Meal discounts a ‘sign of the times,’ BOE told
Published 7:47 pm Tuesday, November 16, 2010
Almost three-fourths of the 5,604 full-time students in Decatur County are on free or reduced-price lunches, the Board of Education was told at a special called meeting Monday.
Decatur County School Nutrition Director Debbie Crosten-Purcell told board members that the number of students on the federally subsidized meal plans jumped to 72.48 percent, which she said is a sign of the economy.
“When I first came here several years ago, it hovered around 67 percent, and would bounce up to 68 percent. Last year, it went up to 70 percent,” Purcell said. “The fact that we have more students on free or reduced benefits is a reflection of the economy. It doesn’t necessary reflect a good thing, but it does show people are struggling.”
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The school lunch program is not funded with local tax dollars, and in fact the county receives more money from the federal reimbursement program than it costs the county to prepare.
Purcell said of the 5,604 full-time students in the county, 3,707 are eligible for free meals and 355 are eligible for reduced-price meals.
The federal government reimburses the school system $2.74 for the free meals, $2.34 for reduced meals and 28 cents for full-paid student meals.
Currently, it costs the school system $2.40 to prepare a meal, which includes the food, labor and overhead, Purcell said.
Disposal of parking lot
The board members also discussed in detail during their 6 p.m. “dinner meeting” to consider further action on the disposal of a presently unused parking lot at the corner of Miluli Street and Wheat Avenue.
Maintenance Supervisor Jerry Mills said the property is 1.69 acres. A letter by George Sasser, who noted he had not yet done a survey of the property, put the size of the lot at 1.92 acres.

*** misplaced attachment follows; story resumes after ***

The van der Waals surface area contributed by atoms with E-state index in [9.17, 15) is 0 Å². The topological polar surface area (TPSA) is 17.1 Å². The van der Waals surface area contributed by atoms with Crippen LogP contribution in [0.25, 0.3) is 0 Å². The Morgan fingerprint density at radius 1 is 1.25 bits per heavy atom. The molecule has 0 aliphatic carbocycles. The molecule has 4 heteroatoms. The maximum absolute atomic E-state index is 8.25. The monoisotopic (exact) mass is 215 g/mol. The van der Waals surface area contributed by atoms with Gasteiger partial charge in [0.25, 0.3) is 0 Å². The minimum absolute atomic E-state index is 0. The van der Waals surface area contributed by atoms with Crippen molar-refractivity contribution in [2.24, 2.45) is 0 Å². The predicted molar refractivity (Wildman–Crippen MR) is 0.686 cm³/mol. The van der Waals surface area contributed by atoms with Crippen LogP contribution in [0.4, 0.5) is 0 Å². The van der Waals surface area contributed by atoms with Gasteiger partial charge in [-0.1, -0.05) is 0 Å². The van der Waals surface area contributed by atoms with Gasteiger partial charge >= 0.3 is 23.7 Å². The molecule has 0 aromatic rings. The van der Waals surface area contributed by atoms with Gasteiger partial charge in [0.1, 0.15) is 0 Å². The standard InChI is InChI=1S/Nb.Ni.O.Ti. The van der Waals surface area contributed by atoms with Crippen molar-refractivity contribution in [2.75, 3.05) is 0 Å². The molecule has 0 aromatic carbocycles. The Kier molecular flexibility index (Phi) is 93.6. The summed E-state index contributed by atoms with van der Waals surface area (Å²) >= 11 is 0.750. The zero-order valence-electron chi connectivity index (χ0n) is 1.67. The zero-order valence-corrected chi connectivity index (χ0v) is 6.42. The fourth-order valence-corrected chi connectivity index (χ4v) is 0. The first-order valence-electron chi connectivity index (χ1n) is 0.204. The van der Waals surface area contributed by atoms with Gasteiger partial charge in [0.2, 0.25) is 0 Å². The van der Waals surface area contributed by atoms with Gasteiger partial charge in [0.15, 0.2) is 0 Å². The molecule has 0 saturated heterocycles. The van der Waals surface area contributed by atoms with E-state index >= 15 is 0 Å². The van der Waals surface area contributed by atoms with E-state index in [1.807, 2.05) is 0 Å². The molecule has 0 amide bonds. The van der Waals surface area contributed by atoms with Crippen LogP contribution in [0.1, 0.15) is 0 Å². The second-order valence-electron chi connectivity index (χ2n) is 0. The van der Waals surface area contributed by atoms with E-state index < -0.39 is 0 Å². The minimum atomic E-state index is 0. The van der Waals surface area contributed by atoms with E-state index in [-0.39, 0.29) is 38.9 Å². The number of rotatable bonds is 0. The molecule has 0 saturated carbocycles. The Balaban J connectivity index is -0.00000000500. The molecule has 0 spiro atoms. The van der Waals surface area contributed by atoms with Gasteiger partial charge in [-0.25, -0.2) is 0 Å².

Sasser said his letter was not a formal appraisal and only an opinion of value. He put the value of the property at $211,000.
Member Bobby Barber said he had been approached by several parents to consider that property as a practice field for the Bainbridge Middle School girls softball team. The school already has a baseball field, but it has 90 feet between each base and a grass infield. In softball, teams play on dirt infields and the distance between the bases is 60 feet.
Board Chairman Sydney Cochran said he would rather table the consideration of how best to dispose of the property until next month’s meeting so the public can offer input. During the regular meeting held across the hall from where the dinner meeting was, the board didn’t discuss specifics of the property but accepted a motion to table the issue until the next meeting so the public can offer input.
• Steve Bench summarized the energy conversation program, saying the county avoided spending $1.672 million in energy costs by managing its consumption of electricity, natural gas and water since the program started in 2005. He also stated that the new Bainbridge High School has decreased its energy cost by $21,881 from last year.
• The board approved the federal programs’ budget, which includes Title I programs. The grants were $2,699,610 for disadvantaged children, $318,229 for migrant children and $25,647 for Title III, Part A, which is for limited English proficient children. Other grants were approved as well, which included improving teacher quality; science, technology, engineering and math programs at BHS and BMS, and others.
• District Attorney Joe Mulholland presented Terrell Dailey of John Johnson Elementary School with a $500 U.S. savings bond for being picked as one of 120 students in Decatur County who had perfect attendance last year.